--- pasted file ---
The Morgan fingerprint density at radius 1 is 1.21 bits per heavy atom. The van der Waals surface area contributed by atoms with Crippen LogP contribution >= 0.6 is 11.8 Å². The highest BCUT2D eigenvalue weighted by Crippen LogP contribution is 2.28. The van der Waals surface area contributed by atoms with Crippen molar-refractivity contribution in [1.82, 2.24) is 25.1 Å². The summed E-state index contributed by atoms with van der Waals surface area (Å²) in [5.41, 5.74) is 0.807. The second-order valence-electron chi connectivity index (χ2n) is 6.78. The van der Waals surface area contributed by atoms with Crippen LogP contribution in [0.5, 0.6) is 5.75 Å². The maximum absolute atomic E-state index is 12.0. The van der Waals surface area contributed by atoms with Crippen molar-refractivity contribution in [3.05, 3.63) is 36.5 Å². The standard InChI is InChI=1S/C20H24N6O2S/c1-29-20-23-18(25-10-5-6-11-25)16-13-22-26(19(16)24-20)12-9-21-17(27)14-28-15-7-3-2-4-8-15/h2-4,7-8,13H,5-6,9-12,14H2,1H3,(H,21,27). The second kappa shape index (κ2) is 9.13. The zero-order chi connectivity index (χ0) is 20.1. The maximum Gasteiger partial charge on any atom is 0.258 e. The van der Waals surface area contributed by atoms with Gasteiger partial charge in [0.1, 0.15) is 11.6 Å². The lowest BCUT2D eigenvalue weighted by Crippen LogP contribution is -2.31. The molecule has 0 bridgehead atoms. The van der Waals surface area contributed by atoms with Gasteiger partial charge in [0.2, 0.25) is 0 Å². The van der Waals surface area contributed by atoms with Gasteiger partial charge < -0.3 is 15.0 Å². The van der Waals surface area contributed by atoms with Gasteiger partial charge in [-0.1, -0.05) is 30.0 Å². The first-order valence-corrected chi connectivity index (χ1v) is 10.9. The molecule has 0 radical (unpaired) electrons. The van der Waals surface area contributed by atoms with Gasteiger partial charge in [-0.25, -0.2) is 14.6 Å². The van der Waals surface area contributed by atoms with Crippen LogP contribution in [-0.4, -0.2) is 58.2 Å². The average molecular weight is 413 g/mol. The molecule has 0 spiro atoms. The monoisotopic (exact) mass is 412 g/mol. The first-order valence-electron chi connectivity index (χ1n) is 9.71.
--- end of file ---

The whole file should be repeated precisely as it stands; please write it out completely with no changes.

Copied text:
The Morgan fingerprint density at radius 1 is 1.21 bits per heavy atom. The van der Waals surface area contributed by atoms with Crippen LogP contribution >= 0.6 is 11.8 Å². The highest BCUT2D eigenvalue weighted by Crippen LogP contribution is 2.28. The van der Waals surface area contributed by atoms with Crippen molar-refractivity contribution in [1.82, 2.24) is 25.1 Å². The summed E-state index contributed by atoms with van der Waals surface area (Å²) in [5.41, 5.74) is 0.807. The second-order valence-electron chi connectivity index (χ2n) is 6.78. The van der Waals surface area contributed by atoms with Crippen LogP contribution in [0.5, 0.6) is 5.75 Å². The maximum absolute atomic E-state index is 12.0. The van der Waals surface area contributed by atoms with Crippen molar-refractivity contribution in [3.05, 3.63) is 36.5 Å². The standard InChI is InChI=1S/C20H24N6O2S/c1-29-20-23-18(25-10-5-6-11-25)16-13-22-26(19(16)24-20)12-9-21-17(27)14-28-15-7-3-2-4-8-15/h2-4,7-8,13H,5-6,9-12,14H2,1H3,(H,21,27). The second kappa shape index (κ2) is 9.13. The zero-order chi connectivity index (χ0) is 20.1. The maximum Gasteiger partial charge on any atom is 0.258 e. The van der Waals surface area contributed by atoms with Gasteiger partial charge in [0.1, 0.15) is 11.6 Å². The lowest BCUT2D eigenvalue weighted by Crippen LogP contribution is -2.31. The molecule has 0 bridgehead atoms. The van der Waals surface area contributed by atoms with Gasteiger partial charge in [0.2, 0.25) is 0 Å². The van der Waals surface area contributed by atoms with Gasteiger partial charge < -0.3 is 15.0 Å². The van der Waals surface area contributed by atoms with Gasteiger partial charge in [-0.1, -0.05) is 30.0 Å². The first-order valence-corrected chi connectivity index (χ1v) is 10.9. The molecule has 0 radical (unpaired) electrons. The van der Waals surface area contributed by atoms with Gasteiger partial charge in [-0.25, -0.2) is 14.6 Å². The van der Waals surface area contributed by atoms with Crippen LogP contribution in [-0.4, -0.2) is 58.2 Å². The average molecular weight is 413 g/mol. The molecule has 0 spiro atoms. The monoisotopic (exact) mass is 412 g/mol. The first-order valence-electron chi connectivity index (χ1n) is 9.71.